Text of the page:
Next, we traveled to a small town called Wonoo. This place was about as large as Antoa, but was more “in the bush”. That means it looks like someone walked in the middle of a forest with a machete and cut out a square field for the town. This was even more organized than the last two schools. We walked up and the headmaster had the kids lined up out front. He was giving them some sort of speech. Spencer and I walked up to the front of the crowd and Spencer said “Hello,” and they all responded in unison. Then we went into the conference room and spoke with the headmaster and teachers. They were very excited to have our program at their school. Spencer later told me this was his town that he served his two years in Peace Corps. He told me the biggest problem here was finding SHS tutors. The town was too small to have an SHS of it’s own. That means the kids travel to the neighboring towns for school. That will make it difficult to have a program right after school if the SHS students have to travel for 30 minutes to an hour to get back to Wonoo. Spencer and I took a Tro Tro and split off when we went back to Kentinkrono and I back to Antoa. This was really the first time I have been completely on my own this whole trip. I got back and headed to my room to let things sink in.
On my way back I had a group of kids run up to me screaming “Adams!” After they hugged me they realized I looked different fro Adams and were too confused to really know what was going on. I told them in Twi that my name is Aquessi Matew. Aquessi means I am Sunday born and since they don’t understand the th in Matthew, I have to pronounce it matew. I greeted some elders on my way back to my room. I got back and lied down to let some of the day sink in. I think this was really the first time I can feel my culture shock in it’s fullest. I feel as though I’m empty or something similar that I can’t really explain. That lead to me questioning why I am here again and I tried to calm myself down and think positively. It is a much different feeling being on the ground rather than over in the US planning to be here. I think all this is pretty normal for people going through culture shock. I feel a sense of hopelessness that isn’t true to the actual situation. I will need to counter this by traveling around the village and making it feel more like home.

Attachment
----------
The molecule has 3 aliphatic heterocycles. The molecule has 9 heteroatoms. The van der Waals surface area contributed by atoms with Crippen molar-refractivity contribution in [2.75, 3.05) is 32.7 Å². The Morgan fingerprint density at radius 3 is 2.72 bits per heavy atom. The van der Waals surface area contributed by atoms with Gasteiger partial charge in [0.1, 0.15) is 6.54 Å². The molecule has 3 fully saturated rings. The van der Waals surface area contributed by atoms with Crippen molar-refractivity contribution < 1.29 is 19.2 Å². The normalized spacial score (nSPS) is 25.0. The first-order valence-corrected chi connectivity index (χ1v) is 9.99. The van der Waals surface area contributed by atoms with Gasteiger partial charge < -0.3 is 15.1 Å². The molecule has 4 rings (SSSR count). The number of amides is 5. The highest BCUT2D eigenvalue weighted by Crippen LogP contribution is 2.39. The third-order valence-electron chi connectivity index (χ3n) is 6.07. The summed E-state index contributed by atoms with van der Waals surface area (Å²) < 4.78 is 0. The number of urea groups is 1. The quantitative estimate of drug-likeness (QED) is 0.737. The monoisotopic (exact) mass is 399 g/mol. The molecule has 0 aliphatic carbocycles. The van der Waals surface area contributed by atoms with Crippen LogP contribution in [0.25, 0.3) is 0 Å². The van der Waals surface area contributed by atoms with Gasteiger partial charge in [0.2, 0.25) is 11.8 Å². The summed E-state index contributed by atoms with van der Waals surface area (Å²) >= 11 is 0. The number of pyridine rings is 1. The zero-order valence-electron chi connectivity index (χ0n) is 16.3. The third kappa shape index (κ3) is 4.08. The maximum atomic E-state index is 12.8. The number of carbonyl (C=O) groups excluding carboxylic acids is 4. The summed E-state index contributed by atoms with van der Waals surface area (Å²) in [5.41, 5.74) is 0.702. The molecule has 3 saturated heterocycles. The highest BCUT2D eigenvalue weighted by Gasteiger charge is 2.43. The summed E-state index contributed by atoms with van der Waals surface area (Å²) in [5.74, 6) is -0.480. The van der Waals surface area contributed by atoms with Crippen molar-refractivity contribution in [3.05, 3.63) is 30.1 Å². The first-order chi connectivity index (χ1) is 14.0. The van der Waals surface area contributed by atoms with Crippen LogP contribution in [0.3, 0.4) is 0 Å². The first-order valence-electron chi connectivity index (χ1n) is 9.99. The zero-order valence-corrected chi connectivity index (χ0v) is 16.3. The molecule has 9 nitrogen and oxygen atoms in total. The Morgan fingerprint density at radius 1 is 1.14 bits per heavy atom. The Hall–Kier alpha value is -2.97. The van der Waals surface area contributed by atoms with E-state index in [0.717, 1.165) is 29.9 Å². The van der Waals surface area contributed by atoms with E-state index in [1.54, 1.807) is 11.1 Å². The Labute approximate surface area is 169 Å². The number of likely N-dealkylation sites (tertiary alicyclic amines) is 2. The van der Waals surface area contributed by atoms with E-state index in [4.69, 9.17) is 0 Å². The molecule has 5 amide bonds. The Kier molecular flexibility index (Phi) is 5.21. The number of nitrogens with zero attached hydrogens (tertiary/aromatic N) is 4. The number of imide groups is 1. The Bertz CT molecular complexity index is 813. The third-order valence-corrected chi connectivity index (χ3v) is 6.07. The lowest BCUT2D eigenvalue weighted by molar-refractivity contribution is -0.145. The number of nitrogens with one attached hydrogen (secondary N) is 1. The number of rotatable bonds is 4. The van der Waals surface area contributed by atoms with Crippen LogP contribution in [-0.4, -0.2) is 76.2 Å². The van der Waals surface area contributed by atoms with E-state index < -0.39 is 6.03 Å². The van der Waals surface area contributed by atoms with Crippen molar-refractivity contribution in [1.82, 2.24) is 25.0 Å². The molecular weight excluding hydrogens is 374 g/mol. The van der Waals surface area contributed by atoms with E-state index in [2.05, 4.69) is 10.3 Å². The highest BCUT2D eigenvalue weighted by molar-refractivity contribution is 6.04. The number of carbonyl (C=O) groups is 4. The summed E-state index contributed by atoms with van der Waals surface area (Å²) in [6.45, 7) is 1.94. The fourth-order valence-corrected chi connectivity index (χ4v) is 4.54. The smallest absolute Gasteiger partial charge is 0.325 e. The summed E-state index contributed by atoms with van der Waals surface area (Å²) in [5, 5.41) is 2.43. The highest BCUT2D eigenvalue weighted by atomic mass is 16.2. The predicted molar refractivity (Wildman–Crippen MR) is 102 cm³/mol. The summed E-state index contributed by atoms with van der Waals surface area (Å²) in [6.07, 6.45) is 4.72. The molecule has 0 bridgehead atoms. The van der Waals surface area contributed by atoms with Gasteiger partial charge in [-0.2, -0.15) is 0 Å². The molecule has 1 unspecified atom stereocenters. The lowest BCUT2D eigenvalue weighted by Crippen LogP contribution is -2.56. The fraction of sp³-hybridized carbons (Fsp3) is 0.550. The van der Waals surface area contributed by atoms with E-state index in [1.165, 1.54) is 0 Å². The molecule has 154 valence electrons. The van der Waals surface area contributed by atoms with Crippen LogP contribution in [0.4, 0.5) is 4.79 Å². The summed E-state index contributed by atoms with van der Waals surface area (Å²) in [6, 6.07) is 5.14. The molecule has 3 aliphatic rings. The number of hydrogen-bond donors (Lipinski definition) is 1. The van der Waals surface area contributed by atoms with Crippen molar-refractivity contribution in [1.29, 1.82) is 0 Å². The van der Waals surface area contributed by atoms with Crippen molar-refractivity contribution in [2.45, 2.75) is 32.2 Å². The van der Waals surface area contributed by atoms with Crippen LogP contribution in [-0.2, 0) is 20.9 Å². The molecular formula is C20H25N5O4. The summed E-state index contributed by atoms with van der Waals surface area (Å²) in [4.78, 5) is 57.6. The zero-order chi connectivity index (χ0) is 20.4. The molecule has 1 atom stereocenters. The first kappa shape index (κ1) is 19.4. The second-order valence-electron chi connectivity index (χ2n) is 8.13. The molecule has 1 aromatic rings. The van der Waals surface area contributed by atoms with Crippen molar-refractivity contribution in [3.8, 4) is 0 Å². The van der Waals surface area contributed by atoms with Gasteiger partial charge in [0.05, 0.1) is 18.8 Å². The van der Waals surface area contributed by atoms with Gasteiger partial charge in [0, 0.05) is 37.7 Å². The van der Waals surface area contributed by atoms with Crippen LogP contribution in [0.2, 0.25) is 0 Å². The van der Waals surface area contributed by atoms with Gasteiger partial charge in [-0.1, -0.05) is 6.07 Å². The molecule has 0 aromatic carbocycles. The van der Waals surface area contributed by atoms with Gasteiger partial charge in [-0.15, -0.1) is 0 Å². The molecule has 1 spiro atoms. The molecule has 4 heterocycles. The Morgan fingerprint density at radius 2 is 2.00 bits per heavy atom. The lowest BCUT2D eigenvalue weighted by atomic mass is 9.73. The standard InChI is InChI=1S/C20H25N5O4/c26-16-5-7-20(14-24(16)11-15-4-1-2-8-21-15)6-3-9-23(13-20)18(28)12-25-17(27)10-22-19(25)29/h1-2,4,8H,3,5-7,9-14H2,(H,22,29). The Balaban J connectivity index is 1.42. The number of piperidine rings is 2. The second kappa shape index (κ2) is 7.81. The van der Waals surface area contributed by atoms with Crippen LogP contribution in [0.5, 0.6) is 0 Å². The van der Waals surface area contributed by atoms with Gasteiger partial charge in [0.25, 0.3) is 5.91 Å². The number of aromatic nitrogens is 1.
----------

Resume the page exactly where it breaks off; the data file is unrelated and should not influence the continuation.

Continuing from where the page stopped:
Daniel and his house helpers made us spaghetti for dinner. He said that he wanted to ease me into the local food. He said in time he will help me to appreciate the local food. He asked me what I was doing here and what I hope to accomplish. I explained the program and he asked a lot of good questions. He warned me that there are many people out there who want to take advantage of me and organizations like the Expo. I said I want to find some side project to work on while here in the town. He told me that Adam worked on a Malaria project that wasn’t really sustainable. He said the town needs help with sanitation, water, and access information through computers. We talked about different projects like a well in the center of town, a public bathroom, and a computer center. Then he said something that I had heard before, but this time it sparked new ideas. He told me that everyone all over Ghana knows of Antoa. He said no matter if they’ve been here or seen pictures, they know Antoa. He said there is a large presence here because of the tourism to see the river. Tourism from Ghanaians mostly. But, for some reason that hasn’t helped the town grow. I think if I can create a sustainable and repeatable project here, it will have a great chance to at least be heard about all over Ghana. Maybe it will even get enough traction to have an affect all over Ghana. I couldn’t imagine a better opportunity for my first international development project. I immediately started to feel relieved from the culture shock. I have a lot to sleep on tonight.